Alabama Trucking Association’s new president brings passion, enthusiasm to spread the state industry’s story
By Al Muskewitz
Wright Media Editor
Mark Colson’s duties as the new president and CEO of the Alabama Trucking Association are about what one might expect for a person in that position – administrator, chief advocate, lobbyist, champion. But there’s another element he has embraced that’s not necessarily contained in the formal job description.
The new face of the state’s trucking industry is a 34-year-old former small college football player who, along with all the formal responsibilities that come with the job, has taken it upon himself to tell and forward the positive stories of the impact made by the 700-plus carriers and allied members of the association and 22,000 statewide truckers that sometimes gets lost in the noise of some overbearing media.
“We’ve just got to tell our story and we’ve got a great story to tell,” he said. “Let’s tell it and be proud of it.”
Colson takes he reigns from Frank Filgo, who guided the ATA through one of the longest and most successful tenures in its history, and Colson rightly praised Filgo and the board for a legacy that has garnered high respect from within the legislature to an industry that in some states is treated hostilely by policymakers.
It was on Filgo’s watch the ATA scored some of its more substantial political wins and court victories. He was already part of the organization’s management structure for nine years when Colson was born and the new president was 9 when his predecessor became CEO. That’s a wealth of experience Colson was eager to absorb.
He spent a solid two-month transition under Filgo’s wing before assuming full authority Aug. 1. Initially, because of the established success of the organization, his plan was to “settle in, take notes, buy in” to everything trucking, but with Filgo and another long-time staff member retiring on the same day, instead of having the luxury of landing with the ease of an Air Force-trained pilot, gliding onto the runway, he hit the tarmac like a Navy man landing on an aircraft carrier.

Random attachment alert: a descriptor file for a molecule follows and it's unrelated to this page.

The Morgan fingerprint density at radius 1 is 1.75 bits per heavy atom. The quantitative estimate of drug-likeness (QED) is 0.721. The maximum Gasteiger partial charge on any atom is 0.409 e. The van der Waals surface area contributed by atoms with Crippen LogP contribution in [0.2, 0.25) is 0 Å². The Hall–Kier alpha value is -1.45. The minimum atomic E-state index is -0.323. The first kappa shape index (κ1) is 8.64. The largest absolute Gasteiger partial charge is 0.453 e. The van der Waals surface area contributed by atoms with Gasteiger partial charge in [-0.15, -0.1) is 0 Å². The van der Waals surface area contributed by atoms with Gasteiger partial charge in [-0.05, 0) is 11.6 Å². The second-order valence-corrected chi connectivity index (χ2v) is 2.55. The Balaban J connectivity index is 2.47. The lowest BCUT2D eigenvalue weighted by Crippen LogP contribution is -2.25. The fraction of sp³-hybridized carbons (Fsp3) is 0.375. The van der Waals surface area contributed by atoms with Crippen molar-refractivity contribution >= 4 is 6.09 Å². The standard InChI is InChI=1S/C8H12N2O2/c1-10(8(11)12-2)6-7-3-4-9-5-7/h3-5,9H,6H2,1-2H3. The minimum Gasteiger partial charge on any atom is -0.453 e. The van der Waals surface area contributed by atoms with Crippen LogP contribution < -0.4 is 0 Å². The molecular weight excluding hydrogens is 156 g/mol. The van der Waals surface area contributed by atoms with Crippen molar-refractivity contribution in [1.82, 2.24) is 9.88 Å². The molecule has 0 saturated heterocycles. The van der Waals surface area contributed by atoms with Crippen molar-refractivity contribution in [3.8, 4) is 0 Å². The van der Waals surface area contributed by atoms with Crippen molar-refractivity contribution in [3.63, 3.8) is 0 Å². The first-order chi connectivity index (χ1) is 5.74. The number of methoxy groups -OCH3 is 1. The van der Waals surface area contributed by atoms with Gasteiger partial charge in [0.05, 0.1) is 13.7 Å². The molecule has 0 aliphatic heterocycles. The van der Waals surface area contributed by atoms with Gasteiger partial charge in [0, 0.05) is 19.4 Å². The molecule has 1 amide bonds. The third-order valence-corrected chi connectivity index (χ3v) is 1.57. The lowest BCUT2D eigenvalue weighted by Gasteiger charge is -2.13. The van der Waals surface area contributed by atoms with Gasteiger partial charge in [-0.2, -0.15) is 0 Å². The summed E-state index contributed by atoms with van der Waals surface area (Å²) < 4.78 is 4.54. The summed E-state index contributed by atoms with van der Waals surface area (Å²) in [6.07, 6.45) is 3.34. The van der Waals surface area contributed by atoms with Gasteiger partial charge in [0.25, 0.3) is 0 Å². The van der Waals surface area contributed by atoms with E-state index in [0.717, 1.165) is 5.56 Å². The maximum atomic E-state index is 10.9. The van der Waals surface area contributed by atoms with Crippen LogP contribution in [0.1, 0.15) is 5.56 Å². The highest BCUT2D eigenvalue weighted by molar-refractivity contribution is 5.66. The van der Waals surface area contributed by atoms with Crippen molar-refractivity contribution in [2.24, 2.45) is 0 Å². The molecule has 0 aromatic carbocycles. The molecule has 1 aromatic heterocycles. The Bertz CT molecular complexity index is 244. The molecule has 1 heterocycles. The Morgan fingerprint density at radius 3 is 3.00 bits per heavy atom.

And he wasted little time working to get the story out. Shortly after coming on board he penned a 300-word editorial for a statewide media outlet in which he detailed the strength, value and viability of the trucking industry in Alabama. He immediately received three texts in response to the piece – one from a football-playing friend as far away as France – inquiring about CDL opportunities in the capital region.
“I’m not going to say that’s going to move the needle on employment in our industry, but that’s the tone I think we can set here as I’m getting my feet wet with the association,” Colson said.
He also has met with numerous industry leaders throughout the state to hear their concerns and insights on all things trucking. His plan is to personally visit all 55 ATA board members within his first year on the job; he’s seen about 25 percent of them already.
Colson, who has a seven-year contract, readily admits that growing up changing truck tires in his family’s third-generation tire business in Chilton County doesn’t adequately qualify him to lead an organization that has been working for Alabama truckers since 1939, but it certainly instilled in him an appreciation for hard work and the hard-working people already in the industry.
“That’s why I’m more motivated professionally than ever, because of the people who are in this industry,” he said. “The people who run these companies, the people who drive the trucks, the people who work on the trucks, the people who sell the trucks. I think too many times we talk about the trucking industry in terms of our economic impact and – as I’m looking at the interstate with trucks moving down the road – the physical objects. Those are just tools. The industry is made up of people and the people who do this work. The people make all this happen.
“The old saying was if you got it, it came on a truck. That’s great. I like to say if you got it, it came from a trucker. I tell our team here we’re truckers. That’s the hat we wear and I’m proud of it. It’s nothing to be ashamed of and everything to be proud of. … I’m here to be part of the trucking industry.”
The ATA and the trucking industry are not new worlds to him. He worked closely with them during his 12 years with the Business Council of Alabama, where he served in multiple roles, including senior vice president for government affairs, chief of staff and interim president. He was part of the team that brought all the stakeholders together to help push through recently signed gas tax legislation, formally known as the Rebuild Alabama Infrastructure Bill, to adequately fund restoration of the state’s aging roads and bridges – one of several issues high on his priority list. The first part of the tax – a 6-cents-per-gallon increase – kicks in Sunday.